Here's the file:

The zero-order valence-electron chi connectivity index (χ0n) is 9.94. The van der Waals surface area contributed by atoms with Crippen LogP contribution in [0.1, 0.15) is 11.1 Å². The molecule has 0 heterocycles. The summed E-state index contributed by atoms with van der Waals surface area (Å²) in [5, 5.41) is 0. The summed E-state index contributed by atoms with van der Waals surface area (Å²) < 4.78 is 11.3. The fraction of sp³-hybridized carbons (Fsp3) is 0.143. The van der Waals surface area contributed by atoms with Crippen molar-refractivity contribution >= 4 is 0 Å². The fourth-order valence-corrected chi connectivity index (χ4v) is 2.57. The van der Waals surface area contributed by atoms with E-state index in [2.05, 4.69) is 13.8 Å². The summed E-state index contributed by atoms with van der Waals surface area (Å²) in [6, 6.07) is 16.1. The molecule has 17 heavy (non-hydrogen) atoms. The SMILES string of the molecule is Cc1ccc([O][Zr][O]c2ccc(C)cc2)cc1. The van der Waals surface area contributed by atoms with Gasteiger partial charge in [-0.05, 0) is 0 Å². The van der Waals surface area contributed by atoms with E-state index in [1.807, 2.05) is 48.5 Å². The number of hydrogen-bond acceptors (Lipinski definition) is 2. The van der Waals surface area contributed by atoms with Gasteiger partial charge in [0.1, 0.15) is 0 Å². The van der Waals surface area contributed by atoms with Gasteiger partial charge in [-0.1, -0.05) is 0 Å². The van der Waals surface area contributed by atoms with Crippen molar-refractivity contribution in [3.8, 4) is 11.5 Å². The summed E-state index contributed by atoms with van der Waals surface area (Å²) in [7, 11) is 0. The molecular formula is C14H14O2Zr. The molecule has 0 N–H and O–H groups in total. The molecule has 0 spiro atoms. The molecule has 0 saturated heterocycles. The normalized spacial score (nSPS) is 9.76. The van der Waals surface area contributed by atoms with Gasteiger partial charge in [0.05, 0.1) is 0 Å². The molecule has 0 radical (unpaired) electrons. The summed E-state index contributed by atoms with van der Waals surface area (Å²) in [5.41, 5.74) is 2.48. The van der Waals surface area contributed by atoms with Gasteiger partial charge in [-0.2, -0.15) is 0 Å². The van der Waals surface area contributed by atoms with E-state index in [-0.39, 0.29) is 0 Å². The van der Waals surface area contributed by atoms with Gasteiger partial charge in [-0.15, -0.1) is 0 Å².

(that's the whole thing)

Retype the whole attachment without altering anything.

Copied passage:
The zero-order valence-electron chi connectivity index (χ0n) is 9.94. The van der Waals surface area contributed by atoms with Crippen LogP contribution in [0.1, 0.15) is 11.1 Å². The molecule has 0 heterocycles. The summed E-state index contributed by atoms with van der Waals surface area (Å²) in [5, 5.41) is 0. The summed E-state index contributed by atoms with van der Waals surface area (Å²) < 4.78 is 11.3. The fraction of sp³-hybridized carbons (Fsp3) is 0.143. The van der Waals surface area contributed by atoms with Crippen molar-refractivity contribution >= 4 is 0 Å². The fourth-order valence-corrected chi connectivity index (χ4v) is 2.57. The van der Waals surface area contributed by atoms with E-state index in [2.05, 4.69) is 13.8 Å². The summed E-state index contributed by atoms with van der Waals surface area (Å²) in [6, 6.07) is 16.1. The molecule has 17 heavy (non-hydrogen) atoms. The SMILES string of the molecule is Cc1ccc([O][Zr][O]c2ccc(C)cc2)cc1. The van der Waals surface area contributed by atoms with Gasteiger partial charge in [-0.05, 0) is 0 Å². The van der Waals surface area contributed by atoms with E-state index in [1.807, 2.05) is 48.5 Å². The number of hydrogen-bond acceptors (Lipinski definition) is 2. The van der Waals surface area contributed by atoms with Gasteiger partial charge in [0.1, 0.15) is 0 Å². The van der Waals surface area contributed by atoms with Gasteiger partial charge in [-0.1, -0.05) is 0 Å². The van der Waals surface area contributed by atoms with Crippen molar-refractivity contribution in [3.8, 4) is 11.5 Å². The summed E-state index contributed by atoms with van der Waals surface area (Å²) in [7, 11) is 0. The molecular formula is C14H14O2Zr. The molecule has 0 N–H and O–H groups in total. The molecule has 0 spiro atoms. The molecule has 0 saturated heterocycles. The normalized spacial score (nSPS) is 9.76. The van der Waals surface area contributed by atoms with Gasteiger partial charge in [0.05, 0.1) is 0 Å². The molecule has 0 radical (unpaired) electrons. The summed E-state index contributed by atoms with van der Waals surface area (Å²) in [5.41, 5.74) is 2.48. The van der Waals surface area contributed by atoms with Gasteiger partial charge in [-0.2, -0.15) is 0 Å². The van der Waals surface area contributed by atoms with E-state index in [-0.39, 0.29) is 0 Å². The van der Waals surface area contributed by atoms with Gasteiger partial charge in [-0.15, -0.1) is 0 Å².